CRISPR/Cas9 mediated knockout of microRNAs for precise cell engineering

Conference Dates

May 6-11, 2018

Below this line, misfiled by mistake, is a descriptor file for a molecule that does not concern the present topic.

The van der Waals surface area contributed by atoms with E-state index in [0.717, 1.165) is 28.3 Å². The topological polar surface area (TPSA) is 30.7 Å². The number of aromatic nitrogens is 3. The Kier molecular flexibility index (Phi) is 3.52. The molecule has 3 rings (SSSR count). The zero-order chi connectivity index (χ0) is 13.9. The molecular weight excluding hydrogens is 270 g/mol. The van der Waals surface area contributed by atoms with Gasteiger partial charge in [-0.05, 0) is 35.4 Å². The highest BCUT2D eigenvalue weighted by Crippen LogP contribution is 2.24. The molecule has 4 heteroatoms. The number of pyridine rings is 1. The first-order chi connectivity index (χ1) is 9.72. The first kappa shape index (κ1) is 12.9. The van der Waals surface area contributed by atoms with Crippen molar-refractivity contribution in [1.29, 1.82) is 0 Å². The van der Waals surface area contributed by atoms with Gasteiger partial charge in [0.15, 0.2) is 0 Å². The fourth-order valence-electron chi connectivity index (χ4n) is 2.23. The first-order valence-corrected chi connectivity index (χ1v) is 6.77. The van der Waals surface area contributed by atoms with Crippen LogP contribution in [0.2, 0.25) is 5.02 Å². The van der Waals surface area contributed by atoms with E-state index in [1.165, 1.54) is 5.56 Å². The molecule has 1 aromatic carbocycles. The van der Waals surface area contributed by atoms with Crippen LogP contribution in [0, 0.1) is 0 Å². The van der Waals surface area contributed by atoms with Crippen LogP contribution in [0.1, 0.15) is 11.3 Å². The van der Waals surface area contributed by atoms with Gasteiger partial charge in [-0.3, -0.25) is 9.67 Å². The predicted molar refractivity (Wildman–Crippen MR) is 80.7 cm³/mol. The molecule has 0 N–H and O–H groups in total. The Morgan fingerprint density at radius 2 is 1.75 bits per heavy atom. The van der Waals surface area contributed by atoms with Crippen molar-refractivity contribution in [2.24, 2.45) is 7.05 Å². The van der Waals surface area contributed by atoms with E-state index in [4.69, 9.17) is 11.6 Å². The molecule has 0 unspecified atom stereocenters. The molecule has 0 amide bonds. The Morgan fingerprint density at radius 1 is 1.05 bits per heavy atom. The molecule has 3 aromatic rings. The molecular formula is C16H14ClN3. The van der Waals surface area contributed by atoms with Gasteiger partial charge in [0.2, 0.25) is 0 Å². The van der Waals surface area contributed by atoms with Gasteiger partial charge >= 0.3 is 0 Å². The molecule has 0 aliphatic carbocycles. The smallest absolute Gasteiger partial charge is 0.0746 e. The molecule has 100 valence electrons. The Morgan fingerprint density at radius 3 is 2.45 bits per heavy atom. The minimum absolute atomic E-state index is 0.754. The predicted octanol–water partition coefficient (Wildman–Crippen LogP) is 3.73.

Recent advances in the development of molecular tools available for cell line engineering has opened avenues for precise modulation of production cell lines to optimize cellular process relevant parameters. Among those, the CRISPR/Cas9 system represents a rapid and straightforward cell line engineering tool which allows for precise gene editing of host genomes to modify relevant signaling pathways. In addition, microRNAs (miRNAs) have proven to serve as versatile molecular tools to improve production cells regarding protein production and growth characteristics. These small non-coding RNA molecules are regulators of gene expression and regulate process relevant cellular pathways as growth, apoptosis, protein expression or stress. With an individual microRNA being able to regulate up to several hundred target genes, the modulation of miRNA expression may mimic simultaneous modification of several hundred target genes. Therefore, miRNAs may offer great potential to serve as targets for CRISPR/Cas9-mediated genome editing, as an individual microRNA can regulate up to several hundred target genes and therefore mimics multiplexing of hundreds of target genes in one single step. While the overexpression of miRNAs to improve the performance of biopharmaceutical production hosts has received major interest in the past years, effects of precise knockout of unfavorable miRNAs in Chinese hamster ovary (CHO) production cells have not been reported yet. Therefore, the current study aimed at applying a novel strategy to increase product yields by enhancing viability and culture longevity of CHO cells using CRISPR/Cas9-mediated deletion of a miRNA causing adverse effects. In a previous high content screen with more than 1000 miRNAs we were able to identify miR-744 as being involved in the regulation of apoptosis. After the apoptosis-inducing capacity of miR-744 in monoclonal antibody-producing CHO-mAb1 cells was revalidated, the genomic precursor sequence of miR-744 was deleted by two sgRNA-Cas9-mediated DNA double-strand breaks flanking the miR-744 gene in the CHO genome. A plasmid encoding both required sgRNAs in a tandem array, Cas9 and GFP was used to allow for simultaneous delivery of all required components and thereby reducing the screening effort for potential knockout (KO) cell lines. After fluorescent-activated cell sorting (FACS) seven putative, clonal miR-744-KO cell lines could be recovered. From these, three were identified and confirmed as miR-744-KOs by sequencing of their miR-744 locus respectively. In a subsequent growth experiment over a period of nine days considerable differences in the investigated parameters viable cell count, viability, apoptosis, necrosis and antibody titers of the miR-744-KO cell lines in comparison to untreated cells and non-targeting sgRNA transfected cells could be observed. Further experiments are conducted to analyze the observed effects. In summary, the present study elucidates the role of microRNAs, which bear adverse effects on production cells, as targets for the novel CRISPR/Cas9 genome editing technique in the context of cell line engineering. This approach contributes to the idea of a rational design of CHO production hosts with controlled modulation of signaling pathways or metabolic characteristics to enable the generation of optimized production cells.

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